Before retiring at night you look out over the harbor at the lanterns marking the anchored boats, and search the distant darkness for the friendly flashes of the coast lights that stand guard on the outside of the Cape. Upon rising in the morning one first looks for the state of the weather, and scans the harbor carefully to ascertain what craft have arrived or departed since sunset. Thus he unconsciously becomes one with Provincetown.

It was the writer's pleasure to spend several September days here, idling about the wharves, fishing in the harbor, and roaming among the sand hills.

Gloucester has its downs and its sea-defying ledges, its Mother Ann, and Eastern Point; Marblehead, its quaint old houses, its lane-like streets, and its tiny harbor ; but Provincetown has its toy Sahara. Lighthouses, life-saving stations, salt fish, etc., all, command interest, but the desert woos and wins with its strange power.

One morning I left the town by a narrow side street that gave good footing for a few rods, but soon degenerated into a sand road. One so called is not a road at all, but merely two parallel V-shaped tracks with a chain of dents between. Each vehicle that passes changes the tracks, and each horse stamps his own dents, both obliterating the trail of those that went before.

I had to win my sand legs as the sailor does his sea legs, for the walking was very troublesome until I learned to step in the horses' hoof prints. But soon the town was lost behind a white hill, the untrailed places called as of old, and I left the road to seek the genius of the desert.

A desert indeed it looked, for verily here seemed sand enough for Father Time to measure man's destiny from genesis through eternity. The old gentleman might nod and nod again, for he would never be called upon to reverse his hourglass. And yet, is it a desert? Close by rose a low hill on whose sides was a pine grove, but the trees were only ten or twelve feet high, and had flat tops. Starved and sparsely leaved they were, struggling with the poverty of the sand, and telling by their grotesquely twisted limbs mute tales of torture inflicted by the winter gales. But even here I obtained a good view of several catbirds, whose slate-colored bodies were as sleek, and whose voices as lusty as those of their brothers, my friends of Middlesex. There was a familiar flash of blue and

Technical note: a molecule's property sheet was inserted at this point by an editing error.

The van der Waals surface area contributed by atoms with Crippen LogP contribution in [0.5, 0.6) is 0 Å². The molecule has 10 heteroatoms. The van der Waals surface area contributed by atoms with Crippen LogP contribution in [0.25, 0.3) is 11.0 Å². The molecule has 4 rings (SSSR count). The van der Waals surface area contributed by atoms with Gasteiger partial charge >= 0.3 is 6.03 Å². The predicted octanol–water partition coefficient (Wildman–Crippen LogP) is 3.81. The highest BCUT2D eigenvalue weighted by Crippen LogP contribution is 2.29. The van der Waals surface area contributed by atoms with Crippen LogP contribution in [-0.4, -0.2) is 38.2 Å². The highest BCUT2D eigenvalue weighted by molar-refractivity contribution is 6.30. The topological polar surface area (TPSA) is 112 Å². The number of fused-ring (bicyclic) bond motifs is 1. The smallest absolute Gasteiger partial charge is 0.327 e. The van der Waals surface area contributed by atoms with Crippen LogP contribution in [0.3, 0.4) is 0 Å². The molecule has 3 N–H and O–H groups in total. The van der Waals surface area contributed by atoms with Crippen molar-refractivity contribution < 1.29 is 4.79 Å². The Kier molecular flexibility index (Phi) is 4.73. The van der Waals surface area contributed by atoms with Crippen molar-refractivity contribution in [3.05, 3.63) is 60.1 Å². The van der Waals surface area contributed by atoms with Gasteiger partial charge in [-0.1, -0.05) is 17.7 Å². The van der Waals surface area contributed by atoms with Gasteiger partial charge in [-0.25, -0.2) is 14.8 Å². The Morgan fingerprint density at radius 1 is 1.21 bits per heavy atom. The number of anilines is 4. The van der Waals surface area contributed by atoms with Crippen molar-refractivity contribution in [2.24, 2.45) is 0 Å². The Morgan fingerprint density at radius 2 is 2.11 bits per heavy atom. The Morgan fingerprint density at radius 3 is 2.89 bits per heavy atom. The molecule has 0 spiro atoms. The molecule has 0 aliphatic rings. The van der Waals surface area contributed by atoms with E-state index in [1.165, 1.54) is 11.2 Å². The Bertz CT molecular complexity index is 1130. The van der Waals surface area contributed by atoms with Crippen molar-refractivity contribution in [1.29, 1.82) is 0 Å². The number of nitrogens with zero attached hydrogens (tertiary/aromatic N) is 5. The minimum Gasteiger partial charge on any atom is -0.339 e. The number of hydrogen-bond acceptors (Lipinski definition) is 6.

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white, and a plump kingfisher flew away, leaving behind his trail of guttural staccato notes.

Everywhere were irregular low hills and valleys of sand, that gleamed dazzlingly white in the distance, except where relieved by the broken fringes and patches of long, coarse grass, that act in a measure as an anchor for the unstable soil.

The sand grains are in most cases white, and apparently of quartz ; but mixed among them are black, brown and red particles, causing the landscape after a rain to take on reddish tones. Plum Island is like the Cape in this respect, and probably the two are of one geological origin.

As I wandered among the sand dunes, it was not difficult to imagine myself lost in a great waste, an Eastern desert, perchance. So perfect is the deception that one would not feel surprised at the approach of a camel train or an Arab horseman. Could it be that beyond the glaring sky line would be found the pyramids and the sphinx?